Within the schools, Comstock-Herman predicts that as Flint’s elementary school children move on to high school, “they’re going to need a lot of support and help. And the [school] library’s going to be central in that, both for the teachers and for the students.” It will serve as a quiet space for teens to work outside the typically noisy classrooms, and a place to be tutored.

“They [will] need learning support because of the effects of the lead, but they [will] also need the emotional and psychological support that they can overcome this,” Comstock-Herman said. “That’s probably going to be the biggest role the library is going to play—one of encouragement in addition to providing learning support.”

LENDING A HAND

While the city has been the recipient of both financial aid and bottled water, “The very best way that people can help at this point is to contribute to the Flint Child Health and Development Fund,” said Schwartz. “That fund is something that will stay in our community to help organizations that are going to be working on the health and development of Flint children long after the media has left Flint, and long after we are able to drink water out of our taps. It’s so overwhelming and touching to see all the people who want to help.”

She added, “I don’t want to tell people ‘Don’t send water,’ but really what we need is funding for child development and child health.”

The library will also be instrumental in helping preserve Flint’s story. Madden has been collecting citations to various media outlets, many of which are already archiving coverage on dedicated pages on their own sites so users can access the news chronologically, said Schwartz. “We’ve benefited from the media producing those archives on their own, and we can link to them.”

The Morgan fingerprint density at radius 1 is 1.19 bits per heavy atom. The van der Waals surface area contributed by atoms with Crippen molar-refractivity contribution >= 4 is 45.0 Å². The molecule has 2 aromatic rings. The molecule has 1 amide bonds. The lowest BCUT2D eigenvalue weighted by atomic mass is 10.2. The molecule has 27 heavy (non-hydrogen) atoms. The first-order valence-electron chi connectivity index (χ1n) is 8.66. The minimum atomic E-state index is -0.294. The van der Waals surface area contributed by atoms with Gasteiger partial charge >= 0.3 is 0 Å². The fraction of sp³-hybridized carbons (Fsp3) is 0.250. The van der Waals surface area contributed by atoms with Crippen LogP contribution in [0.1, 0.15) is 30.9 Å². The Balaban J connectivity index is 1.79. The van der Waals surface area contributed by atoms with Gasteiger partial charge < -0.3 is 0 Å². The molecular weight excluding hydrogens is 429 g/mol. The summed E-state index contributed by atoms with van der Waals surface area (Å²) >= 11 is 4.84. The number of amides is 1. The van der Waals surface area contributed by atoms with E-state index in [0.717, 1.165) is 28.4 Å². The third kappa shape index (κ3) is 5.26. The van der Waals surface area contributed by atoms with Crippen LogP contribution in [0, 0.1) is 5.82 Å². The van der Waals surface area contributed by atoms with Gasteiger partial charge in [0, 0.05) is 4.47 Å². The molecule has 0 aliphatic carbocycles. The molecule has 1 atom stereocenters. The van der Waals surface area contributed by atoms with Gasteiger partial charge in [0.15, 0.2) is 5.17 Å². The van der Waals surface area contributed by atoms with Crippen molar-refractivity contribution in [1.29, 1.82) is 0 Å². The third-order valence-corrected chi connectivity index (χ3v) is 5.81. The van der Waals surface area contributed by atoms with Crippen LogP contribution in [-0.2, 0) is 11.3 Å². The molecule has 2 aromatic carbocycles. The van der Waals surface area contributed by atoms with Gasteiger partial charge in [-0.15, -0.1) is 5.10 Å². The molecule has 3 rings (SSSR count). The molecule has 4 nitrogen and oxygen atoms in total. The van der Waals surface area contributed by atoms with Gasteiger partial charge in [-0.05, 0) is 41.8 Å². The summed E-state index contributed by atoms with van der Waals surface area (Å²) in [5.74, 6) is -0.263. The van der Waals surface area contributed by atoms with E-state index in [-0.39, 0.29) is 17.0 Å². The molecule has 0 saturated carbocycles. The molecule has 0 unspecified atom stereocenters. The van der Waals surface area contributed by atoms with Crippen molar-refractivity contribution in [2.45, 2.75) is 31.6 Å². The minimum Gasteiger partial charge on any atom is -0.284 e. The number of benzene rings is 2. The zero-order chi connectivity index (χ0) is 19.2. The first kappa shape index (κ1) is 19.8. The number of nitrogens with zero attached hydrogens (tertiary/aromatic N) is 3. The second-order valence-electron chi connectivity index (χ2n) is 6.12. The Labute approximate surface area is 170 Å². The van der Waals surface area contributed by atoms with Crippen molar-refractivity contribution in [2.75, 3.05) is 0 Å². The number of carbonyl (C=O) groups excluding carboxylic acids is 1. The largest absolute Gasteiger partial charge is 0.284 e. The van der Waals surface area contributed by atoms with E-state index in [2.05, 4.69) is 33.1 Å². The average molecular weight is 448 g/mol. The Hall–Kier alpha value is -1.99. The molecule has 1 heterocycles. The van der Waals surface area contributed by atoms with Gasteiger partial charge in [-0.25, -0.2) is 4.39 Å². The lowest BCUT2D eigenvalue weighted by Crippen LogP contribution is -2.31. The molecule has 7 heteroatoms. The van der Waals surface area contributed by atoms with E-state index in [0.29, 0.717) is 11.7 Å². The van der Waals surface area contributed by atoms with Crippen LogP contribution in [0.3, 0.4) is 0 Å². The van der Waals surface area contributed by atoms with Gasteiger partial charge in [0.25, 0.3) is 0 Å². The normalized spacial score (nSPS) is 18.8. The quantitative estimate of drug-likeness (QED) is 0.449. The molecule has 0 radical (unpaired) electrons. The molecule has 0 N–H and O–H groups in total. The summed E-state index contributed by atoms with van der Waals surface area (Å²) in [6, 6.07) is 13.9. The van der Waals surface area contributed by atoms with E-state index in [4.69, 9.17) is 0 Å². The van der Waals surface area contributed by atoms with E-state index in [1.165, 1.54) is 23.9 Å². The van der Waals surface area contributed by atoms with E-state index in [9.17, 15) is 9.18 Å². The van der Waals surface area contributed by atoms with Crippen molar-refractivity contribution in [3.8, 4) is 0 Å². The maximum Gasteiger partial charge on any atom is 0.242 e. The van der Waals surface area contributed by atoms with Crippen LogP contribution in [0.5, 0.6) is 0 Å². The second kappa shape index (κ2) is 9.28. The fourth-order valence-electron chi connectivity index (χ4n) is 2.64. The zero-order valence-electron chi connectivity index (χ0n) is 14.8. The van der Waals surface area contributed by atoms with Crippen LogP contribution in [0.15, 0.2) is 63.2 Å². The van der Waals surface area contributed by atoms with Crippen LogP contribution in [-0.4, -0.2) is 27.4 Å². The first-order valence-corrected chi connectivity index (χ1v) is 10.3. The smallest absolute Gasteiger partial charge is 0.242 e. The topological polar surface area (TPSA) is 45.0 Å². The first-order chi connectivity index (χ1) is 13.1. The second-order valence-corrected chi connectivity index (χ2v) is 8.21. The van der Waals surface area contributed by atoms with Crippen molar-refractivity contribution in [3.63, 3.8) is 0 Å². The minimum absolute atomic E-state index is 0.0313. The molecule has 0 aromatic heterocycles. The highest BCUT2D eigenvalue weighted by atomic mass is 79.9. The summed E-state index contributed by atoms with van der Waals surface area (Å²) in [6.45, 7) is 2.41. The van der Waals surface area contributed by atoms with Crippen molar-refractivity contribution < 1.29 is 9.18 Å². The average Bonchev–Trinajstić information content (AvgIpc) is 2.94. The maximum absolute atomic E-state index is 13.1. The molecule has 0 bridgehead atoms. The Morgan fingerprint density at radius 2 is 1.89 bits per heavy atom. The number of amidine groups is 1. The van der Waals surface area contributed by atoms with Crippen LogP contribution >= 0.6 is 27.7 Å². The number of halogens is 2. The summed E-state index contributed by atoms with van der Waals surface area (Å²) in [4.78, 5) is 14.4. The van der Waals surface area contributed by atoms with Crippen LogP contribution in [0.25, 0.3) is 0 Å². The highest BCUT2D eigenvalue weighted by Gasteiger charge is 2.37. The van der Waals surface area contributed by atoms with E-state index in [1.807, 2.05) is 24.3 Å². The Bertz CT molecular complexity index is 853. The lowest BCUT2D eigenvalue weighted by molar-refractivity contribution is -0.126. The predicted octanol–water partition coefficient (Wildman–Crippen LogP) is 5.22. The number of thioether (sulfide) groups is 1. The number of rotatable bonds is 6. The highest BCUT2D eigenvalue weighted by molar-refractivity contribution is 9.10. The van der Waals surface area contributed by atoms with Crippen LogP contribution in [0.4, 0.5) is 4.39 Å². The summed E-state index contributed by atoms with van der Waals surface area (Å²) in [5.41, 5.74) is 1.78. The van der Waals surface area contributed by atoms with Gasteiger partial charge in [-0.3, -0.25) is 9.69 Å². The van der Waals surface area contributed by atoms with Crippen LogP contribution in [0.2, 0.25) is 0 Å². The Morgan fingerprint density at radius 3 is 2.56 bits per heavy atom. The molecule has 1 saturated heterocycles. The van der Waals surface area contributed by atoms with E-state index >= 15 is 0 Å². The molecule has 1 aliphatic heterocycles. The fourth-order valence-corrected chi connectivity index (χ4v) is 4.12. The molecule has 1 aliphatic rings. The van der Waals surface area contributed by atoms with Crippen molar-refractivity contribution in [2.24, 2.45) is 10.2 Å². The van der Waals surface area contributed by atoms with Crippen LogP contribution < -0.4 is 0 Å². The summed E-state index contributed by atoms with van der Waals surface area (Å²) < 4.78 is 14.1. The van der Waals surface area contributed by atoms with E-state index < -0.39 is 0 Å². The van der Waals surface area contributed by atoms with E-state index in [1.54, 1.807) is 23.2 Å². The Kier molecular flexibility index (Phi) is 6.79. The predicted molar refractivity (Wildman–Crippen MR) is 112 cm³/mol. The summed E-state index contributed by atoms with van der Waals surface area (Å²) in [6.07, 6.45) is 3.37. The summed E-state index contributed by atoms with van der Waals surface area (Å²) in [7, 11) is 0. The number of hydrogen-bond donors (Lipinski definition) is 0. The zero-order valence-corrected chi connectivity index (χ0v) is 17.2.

She also hopes to leverage the local Summer Youth Initiative (SYI), which places teen workers in organizations around the community, to help archive materials relating to the water crisis. The library has hosted SYI workers each summer for the past ten years, and this year, said Schwartz, “our plan is to have our cadre of…students making the digital and paper copies that we’re allowed to make under copyright, and compiling those into an ongoing record of this situation.”

Going forward, Schwartz is looking into ways FPL can provide legal and medical information to the community. The library has hosted free legal sessions with the Genesee County Bar Association in the past, and she hopes to resume that partnership. The library currently distributes flyers from Hurley Medical Center on nutritional remediation for lead exposure, but equally important to giving residents advice will be providing information to outside donors. Schwartz wants the library to be ready to distribute information “to make sure that the money that comes into the community for medical reasons is going to be spent wisely and on the right things.” She added, “We have to be flexible and keep our ears open. We don’t know what’s coming next.”

Lisa Peet About Lisa Peet

Lisa Peet is Associate Editor, News for Library Journal.

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Comments

  1. Jessica Rodriguez says:

    The article refers to Schwartz, but doesn’t introduce her…

    • Lisa Peet Lisa Peet says:

      Thanks for the catch, Jessica. She is FPL director Kay Schwartz, and the article has been updated.